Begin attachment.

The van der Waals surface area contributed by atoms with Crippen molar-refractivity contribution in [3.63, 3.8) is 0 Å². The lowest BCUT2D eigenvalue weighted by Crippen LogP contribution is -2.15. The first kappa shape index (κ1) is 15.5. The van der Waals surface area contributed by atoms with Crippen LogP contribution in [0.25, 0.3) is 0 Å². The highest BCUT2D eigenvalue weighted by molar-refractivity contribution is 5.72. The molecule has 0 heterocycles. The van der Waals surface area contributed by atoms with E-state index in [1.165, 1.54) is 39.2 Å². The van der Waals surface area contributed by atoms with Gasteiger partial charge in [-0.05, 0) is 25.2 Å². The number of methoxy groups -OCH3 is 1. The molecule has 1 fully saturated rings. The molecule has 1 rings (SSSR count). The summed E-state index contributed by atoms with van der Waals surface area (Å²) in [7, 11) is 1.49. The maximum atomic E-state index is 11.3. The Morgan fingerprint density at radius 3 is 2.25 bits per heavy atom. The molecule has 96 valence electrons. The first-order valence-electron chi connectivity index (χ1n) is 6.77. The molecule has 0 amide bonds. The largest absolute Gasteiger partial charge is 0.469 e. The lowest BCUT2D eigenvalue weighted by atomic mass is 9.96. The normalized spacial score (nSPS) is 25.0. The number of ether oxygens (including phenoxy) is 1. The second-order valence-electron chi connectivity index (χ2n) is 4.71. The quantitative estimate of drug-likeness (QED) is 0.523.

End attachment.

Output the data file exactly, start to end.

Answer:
The van der Waals surface area contributed by atoms with Crippen molar-refractivity contribution in [3.63, 3.8) is 0 Å². The lowest BCUT2D eigenvalue weighted by Crippen LogP contribution is -2.15. The first kappa shape index (κ1) is 15.5. The van der Waals surface area contributed by atoms with Crippen LogP contribution in [0.25, 0.3) is 0 Å². The highest BCUT2D eigenvalue weighted by molar-refractivity contribution is 5.72. The molecule has 0 heterocycles. The van der Waals surface area contributed by atoms with E-state index in [1.165, 1.54) is 39.2 Å². The van der Waals surface area contributed by atoms with Gasteiger partial charge in [-0.05, 0) is 25.2 Å². The number of methoxy groups -OCH3 is 1. The molecule has 1 fully saturated rings. The molecule has 1 rings (SSSR count). The summed E-state index contributed by atoms with van der Waals surface area (Å²) in [7, 11) is 1.49. The maximum atomic E-state index is 11.3. The Morgan fingerprint density at radius 3 is 2.25 bits per heavy atom. The molecule has 96 valence electrons. The first-order valence-electron chi connectivity index (χ1n) is 6.77. The molecule has 0 amide bonds. The largest absolute Gasteiger partial charge is 0.469 e. The lowest BCUT2D eigenvalue weighted by atomic mass is 9.96. The normalized spacial score (nSPS) is 25.0. The number of ether oxygens (including phenoxy) is 1. The second-order valence-electron chi connectivity index (χ2n) is 4.71. The quantitative estimate of drug-likeness (QED) is 0.523.